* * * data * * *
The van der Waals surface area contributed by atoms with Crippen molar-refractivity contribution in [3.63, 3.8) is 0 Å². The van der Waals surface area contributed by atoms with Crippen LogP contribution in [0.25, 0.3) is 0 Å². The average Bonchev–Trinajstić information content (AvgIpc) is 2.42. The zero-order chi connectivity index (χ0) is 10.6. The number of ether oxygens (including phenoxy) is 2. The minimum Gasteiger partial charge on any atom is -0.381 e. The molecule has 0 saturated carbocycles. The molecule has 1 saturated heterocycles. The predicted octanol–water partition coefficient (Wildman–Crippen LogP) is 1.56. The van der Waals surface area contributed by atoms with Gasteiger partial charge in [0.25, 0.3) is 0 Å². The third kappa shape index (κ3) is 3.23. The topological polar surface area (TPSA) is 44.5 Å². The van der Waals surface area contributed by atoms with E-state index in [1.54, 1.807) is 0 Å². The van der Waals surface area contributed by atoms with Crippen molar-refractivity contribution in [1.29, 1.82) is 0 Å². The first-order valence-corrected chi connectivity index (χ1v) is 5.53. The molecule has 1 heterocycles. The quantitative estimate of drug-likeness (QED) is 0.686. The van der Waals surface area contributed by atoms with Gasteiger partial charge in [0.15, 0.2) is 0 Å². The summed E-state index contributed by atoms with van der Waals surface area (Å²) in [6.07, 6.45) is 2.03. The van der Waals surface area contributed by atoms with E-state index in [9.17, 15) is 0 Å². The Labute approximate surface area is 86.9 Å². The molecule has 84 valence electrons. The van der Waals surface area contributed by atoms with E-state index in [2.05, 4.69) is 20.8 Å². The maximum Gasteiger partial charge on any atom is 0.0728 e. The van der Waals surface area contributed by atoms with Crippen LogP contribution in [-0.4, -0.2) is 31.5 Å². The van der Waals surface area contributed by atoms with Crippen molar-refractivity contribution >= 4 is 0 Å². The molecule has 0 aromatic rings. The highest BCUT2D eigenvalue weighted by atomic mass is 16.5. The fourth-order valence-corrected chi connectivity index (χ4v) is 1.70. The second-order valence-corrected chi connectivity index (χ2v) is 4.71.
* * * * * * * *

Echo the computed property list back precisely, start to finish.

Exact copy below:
The van der Waals surface area contributed by atoms with Crippen molar-refractivity contribution in [3.63, 3.8) is 0 Å². The van der Waals surface area contributed by atoms with Crippen LogP contribution in [0.25, 0.3) is 0 Å². The average Bonchev–Trinajstić information content (AvgIpc) is 2.42. The zero-order chi connectivity index (χ0) is 10.6. The number of ether oxygens (including phenoxy) is 2. The minimum Gasteiger partial charge on any atom is -0.381 e. The molecule has 0 saturated carbocycles. The molecule has 1 saturated heterocycles. The predicted octanol–water partition coefficient (Wildman–Crippen LogP) is 1.56. The van der Waals surface area contributed by atoms with Gasteiger partial charge in [0.25, 0.3) is 0 Å². The third kappa shape index (κ3) is 3.23. The topological polar surface area (TPSA) is 44.5 Å². The van der Waals surface area contributed by atoms with E-state index in [1.54, 1.807) is 0 Å². The van der Waals surface area contributed by atoms with Crippen molar-refractivity contribution in [1.29, 1.82) is 0 Å². The first-order valence-corrected chi connectivity index (χ1v) is 5.53. The molecule has 1 heterocycles. The quantitative estimate of drug-likeness (QED) is 0.686. The van der Waals surface area contributed by atoms with Gasteiger partial charge in [0.15, 0.2) is 0 Å². The summed E-state index contributed by atoms with van der Waals surface area (Å²) in [6.07, 6.45) is 2.03. The van der Waals surface area contributed by atoms with E-state index in [9.17, 15) is 0 Å². The Labute approximate surface area is 86.9 Å². The molecule has 84 valence electrons. The van der Waals surface area contributed by atoms with E-state index in [2.05, 4.69) is 20.8 Å². The maximum Gasteiger partial charge on any atom is 0.0728 e. The van der Waals surface area contributed by atoms with Crippen LogP contribution in [-0.4, -0.2) is 31.5 Å². The van der Waals surface area contributed by atoms with Crippen molar-refractivity contribution >= 4 is 0 Å². The molecule has 0 aromatic rings. The highest BCUT2D eigenvalue weighted by atomic mass is 16.5. The fourth-order valence-corrected chi connectivity index (χ4v) is 1.70. The second-order valence-corrected chi connectivity index (χ2v) is 4.71.